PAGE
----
Rho family GTPases regulate mammary epithelium cell growth and metastasis through distinguishable pathways

Boumediene Bouzahzah, Chris Albanese, Fayyaz Ahmed, Fiona Pixley, Michael P. Lisanti, Jeffrey E. Segall, John S. Condeelis, David Joyce, Audrey Minden, Channing J. Der, Amanda Chan, Marc Symons, Richard G. Pestell

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Abstract

Background: Relatively few genes have been shown to directly affect the metastatic phenotype of breast cancer epithelial cells in vivo. The Rho family of proteins, including the Rho, Rac and Cdc42 subfamilies, are related to the small GTP binding protein Ras and regulate diverse biological processes including gene transcription, cytoskeletal organization, cell proliferation and transformation. The effects of Cdc42, Rac and Rho on the actin cytoskeleton suggested a possible role for Rho proteins in cellular motility and metastasis, however a formal analysis of the role of Rho proteins in breast cancer cellular growth and metastasis in vivo had not previously been performed. Materials and Methods: We generated a panel of MTLn3 rat mammary adenocarcinoma cells that expressed similar levels of dominant inhibitory mutants of Cdc42-, Rac- and Rho-dependent signaling, to examine the contribution of these GTPases to cell spreading, guided chemotaxis, and metastasis in vivo. The ability of Rho proteins to regulate intravasation into the peripheral blood was determined by implanting MTLn3 cell stable dominant negative lines in nude mice and measuring the formation of breast cancer cell colonies grown from the peripheral blood. Serial sectioning of the lungs was performed to determine the presence of metastasis in mice in which mammary tumors expressing the dominant negative Rho family proteins had grown to a similar size. Results: Cell spreading of MTLn3 cells was selectively abrogated by N17Racl. N19RhoA and N17Cdc42 reduced the number of focal contacts (FCs) and disrupted the colocalization of vinculin with phosphotyrosine at FCs. While N17Racl and N17Cdc42 preferentially inhibited colony formation in soft agar, all three GTPases affected cell growth in vivo. To distinguish effects on tumorigenicity from intravasation into the bloodstream, implanted tumors were grown to the same size in nude mice. Each dominant inhibitory Rho protein reduced intravasation into the peripheral blood. Lung metastasis of MTLn3 cells was also abrogated by the dominant inhibitory Rho proteins, despite the presence of residual CFU. Conclusions: These studies demonstrate for the first time a critical role for the Rho GTPases involving independent signaling pathways to limit mammary tumor cellular growth and metastasis in vivo.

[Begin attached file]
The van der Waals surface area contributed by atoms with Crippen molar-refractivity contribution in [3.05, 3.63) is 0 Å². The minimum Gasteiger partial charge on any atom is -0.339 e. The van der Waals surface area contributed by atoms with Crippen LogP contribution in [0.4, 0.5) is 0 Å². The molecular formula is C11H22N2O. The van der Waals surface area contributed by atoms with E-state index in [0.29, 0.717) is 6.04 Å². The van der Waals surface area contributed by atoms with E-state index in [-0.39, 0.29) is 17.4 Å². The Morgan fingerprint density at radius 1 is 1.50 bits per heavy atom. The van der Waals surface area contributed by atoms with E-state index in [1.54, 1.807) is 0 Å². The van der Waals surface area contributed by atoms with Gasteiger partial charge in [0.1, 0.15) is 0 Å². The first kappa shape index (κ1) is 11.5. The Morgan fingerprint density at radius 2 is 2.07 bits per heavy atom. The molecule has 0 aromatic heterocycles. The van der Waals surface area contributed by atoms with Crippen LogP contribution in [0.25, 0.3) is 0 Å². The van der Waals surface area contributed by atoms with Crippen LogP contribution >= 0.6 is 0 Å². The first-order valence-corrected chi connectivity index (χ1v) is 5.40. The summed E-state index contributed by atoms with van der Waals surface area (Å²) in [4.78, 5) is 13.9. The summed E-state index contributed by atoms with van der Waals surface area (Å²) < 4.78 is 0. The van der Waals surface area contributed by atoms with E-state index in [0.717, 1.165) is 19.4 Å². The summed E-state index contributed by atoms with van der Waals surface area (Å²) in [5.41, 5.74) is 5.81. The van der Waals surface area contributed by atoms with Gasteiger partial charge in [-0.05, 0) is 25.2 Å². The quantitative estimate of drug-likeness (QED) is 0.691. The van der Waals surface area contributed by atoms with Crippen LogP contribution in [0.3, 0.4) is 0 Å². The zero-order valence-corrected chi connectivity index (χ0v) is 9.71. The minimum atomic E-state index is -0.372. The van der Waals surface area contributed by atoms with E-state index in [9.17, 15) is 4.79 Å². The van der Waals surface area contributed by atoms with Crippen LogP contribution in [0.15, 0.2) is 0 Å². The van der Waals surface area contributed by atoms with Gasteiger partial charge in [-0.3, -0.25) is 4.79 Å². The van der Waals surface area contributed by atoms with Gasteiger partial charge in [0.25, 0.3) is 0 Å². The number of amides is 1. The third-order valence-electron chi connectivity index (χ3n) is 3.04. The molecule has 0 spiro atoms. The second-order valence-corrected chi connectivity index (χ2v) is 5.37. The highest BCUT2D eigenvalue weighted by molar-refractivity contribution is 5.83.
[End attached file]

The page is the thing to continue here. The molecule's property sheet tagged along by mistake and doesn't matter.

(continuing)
Original languageEnglish (US)
Pages (from-to)816-830
Number of pages15
JournalMolecular Medicine
Volume7
Issue number12
StatePublished - 2001

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rho GTP-Binding Proteins
Breast
Epithelium
Neoplasm Metastasis
Growth
Breast Neoplasms
Proteins
Focal Adhesions
GTP Phosphohydrolases
Nude Mice
Vinculin
Biological Phenomena
Lung
Phosphotyrosine
Aptitude
Chemotaxis